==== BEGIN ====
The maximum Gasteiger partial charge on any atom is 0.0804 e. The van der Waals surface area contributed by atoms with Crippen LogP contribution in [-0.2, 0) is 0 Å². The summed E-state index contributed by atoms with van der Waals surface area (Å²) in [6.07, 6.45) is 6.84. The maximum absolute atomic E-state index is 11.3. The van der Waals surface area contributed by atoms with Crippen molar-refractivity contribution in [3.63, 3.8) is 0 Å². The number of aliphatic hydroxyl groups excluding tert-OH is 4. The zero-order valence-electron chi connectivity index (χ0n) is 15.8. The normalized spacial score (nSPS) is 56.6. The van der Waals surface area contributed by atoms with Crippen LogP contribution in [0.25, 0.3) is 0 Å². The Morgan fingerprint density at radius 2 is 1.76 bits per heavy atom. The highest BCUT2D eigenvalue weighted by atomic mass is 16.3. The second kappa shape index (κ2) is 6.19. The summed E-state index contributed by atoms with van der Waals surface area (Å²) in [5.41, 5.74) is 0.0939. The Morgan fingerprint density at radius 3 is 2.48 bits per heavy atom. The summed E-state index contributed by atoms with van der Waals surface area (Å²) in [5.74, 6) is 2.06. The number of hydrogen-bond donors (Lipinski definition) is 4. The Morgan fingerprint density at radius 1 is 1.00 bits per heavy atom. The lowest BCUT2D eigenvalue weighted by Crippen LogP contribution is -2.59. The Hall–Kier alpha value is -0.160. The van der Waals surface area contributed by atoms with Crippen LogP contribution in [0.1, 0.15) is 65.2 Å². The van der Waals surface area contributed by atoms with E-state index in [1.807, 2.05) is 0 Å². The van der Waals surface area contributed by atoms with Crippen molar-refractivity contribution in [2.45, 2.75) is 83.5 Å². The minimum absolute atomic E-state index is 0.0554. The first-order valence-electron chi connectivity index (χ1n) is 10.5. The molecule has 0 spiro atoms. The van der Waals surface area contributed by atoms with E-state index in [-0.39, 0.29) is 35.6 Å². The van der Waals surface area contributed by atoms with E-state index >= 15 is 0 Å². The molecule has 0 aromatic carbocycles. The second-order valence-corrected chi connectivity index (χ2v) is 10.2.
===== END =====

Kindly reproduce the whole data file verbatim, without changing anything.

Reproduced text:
The maximum Gasteiger partial charge on any atom is 0.0804 e. The van der Waals surface area contributed by atoms with Crippen LogP contribution in [-0.2, 0) is 0 Å². The summed E-state index contributed by atoms with van der Waals surface area (Å²) in [6.07, 6.45) is 6.84. The maximum absolute atomic E-state index is 11.3. The van der Waals surface area contributed by atoms with Crippen molar-refractivity contribution in [3.63, 3.8) is 0 Å². The number of aliphatic hydroxyl groups excluding tert-OH is 4. The zero-order valence-electron chi connectivity index (χ0n) is 15.8. The normalized spacial score (nSPS) is 56.6. The van der Waals surface area contributed by atoms with Crippen LogP contribution in [0.25, 0.3) is 0 Å². The Morgan fingerprint density at radius 2 is 1.76 bits per heavy atom. The highest BCUT2D eigenvalue weighted by atomic mass is 16.3. The second kappa shape index (κ2) is 6.19. The summed E-state index contributed by atoms with van der Waals surface area (Å²) in [5.41, 5.74) is 0.0939. The Morgan fingerprint density at radius 3 is 2.48 bits per heavy atom. The summed E-state index contributed by atoms with van der Waals surface area (Å²) in [5.74, 6) is 2.06. The number of hydrogen-bond donors (Lipinski definition) is 4. The Morgan fingerprint density at radius 1 is 1.00 bits per heavy atom. The lowest BCUT2D eigenvalue weighted by Crippen LogP contribution is -2.59. The Hall–Kier alpha value is -0.160. The van der Waals surface area contributed by atoms with Crippen LogP contribution in [0.1, 0.15) is 65.2 Å². The van der Waals surface area contributed by atoms with E-state index in [1.807, 2.05) is 0 Å². The van der Waals surface area contributed by atoms with Crippen molar-refractivity contribution in [2.45, 2.75) is 83.5 Å². The minimum absolute atomic E-state index is 0.0554. The first-order valence-electron chi connectivity index (χ1n) is 10.5. The molecule has 0 spiro atoms. The van der Waals surface area contributed by atoms with E-state index in [-0.39, 0.29) is 35.6 Å². The van der Waals surface area contributed by atoms with E-state index >= 15 is 0 Å². The molecule has 0 aromatic carbocycles. The second-order valence-corrected chi connectivity index (χ2v) is 10.2.